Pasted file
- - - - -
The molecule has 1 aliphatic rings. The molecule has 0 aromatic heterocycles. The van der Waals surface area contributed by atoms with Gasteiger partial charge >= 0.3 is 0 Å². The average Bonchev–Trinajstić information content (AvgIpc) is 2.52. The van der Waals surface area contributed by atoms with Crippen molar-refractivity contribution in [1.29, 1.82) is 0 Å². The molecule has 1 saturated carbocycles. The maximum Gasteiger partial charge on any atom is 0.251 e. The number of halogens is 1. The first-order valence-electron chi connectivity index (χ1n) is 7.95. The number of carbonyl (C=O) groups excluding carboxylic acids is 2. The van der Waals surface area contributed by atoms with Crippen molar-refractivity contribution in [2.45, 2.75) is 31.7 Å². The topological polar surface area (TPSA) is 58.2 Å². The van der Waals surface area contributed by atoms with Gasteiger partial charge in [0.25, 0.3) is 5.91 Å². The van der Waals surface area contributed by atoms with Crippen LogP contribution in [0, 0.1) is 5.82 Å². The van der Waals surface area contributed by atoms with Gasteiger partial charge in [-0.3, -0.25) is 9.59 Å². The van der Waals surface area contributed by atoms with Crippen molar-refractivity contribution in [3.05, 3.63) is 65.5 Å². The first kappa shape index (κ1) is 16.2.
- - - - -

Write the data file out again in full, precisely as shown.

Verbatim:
The molecule has 1 aliphatic rings. The molecule has 0 aromatic heterocycles. The van der Waals surface area contributed by atoms with Gasteiger partial charge >= 0.3 is 0 Å². The average Bonchev–Trinajstić information content (AvgIpc) is 2.52. The van der Waals surface area contributed by atoms with Crippen molar-refractivity contribution in [1.29, 1.82) is 0 Å². The molecule has 1 saturated carbocycles. The maximum Gasteiger partial charge on any atom is 0.251 e. The number of halogens is 1. The first-order valence-electron chi connectivity index (χ1n) is 7.95. The number of carbonyl (C=O) groups excluding carboxylic acids is 2. The van der Waals surface area contributed by atoms with Crippen molar-refractivity contribution in [2.45, 2.75) is 31.7 Å². The topological polar surface area (TPSA) is 58.2 Å². The van der Waals surface area contributed by atoms with Gasteiger partial charge in [0.25, 0.3) is 5.91 Å². The van der Waals surface area contributed by atoms with Crippen LogP contribution in [0, 0.1) is 5.82 Å². The van der Waals surface area contributed by atoms with Gasteiger partial charge in [-0.3, -0.25) is 9.59 Å². The van der Waals surface area contributed by atoms with Crippen molar-refractivity contribution in [3.05, 3.63) is 65.5 Å². The first kappa shape index (κ1) is 16.2.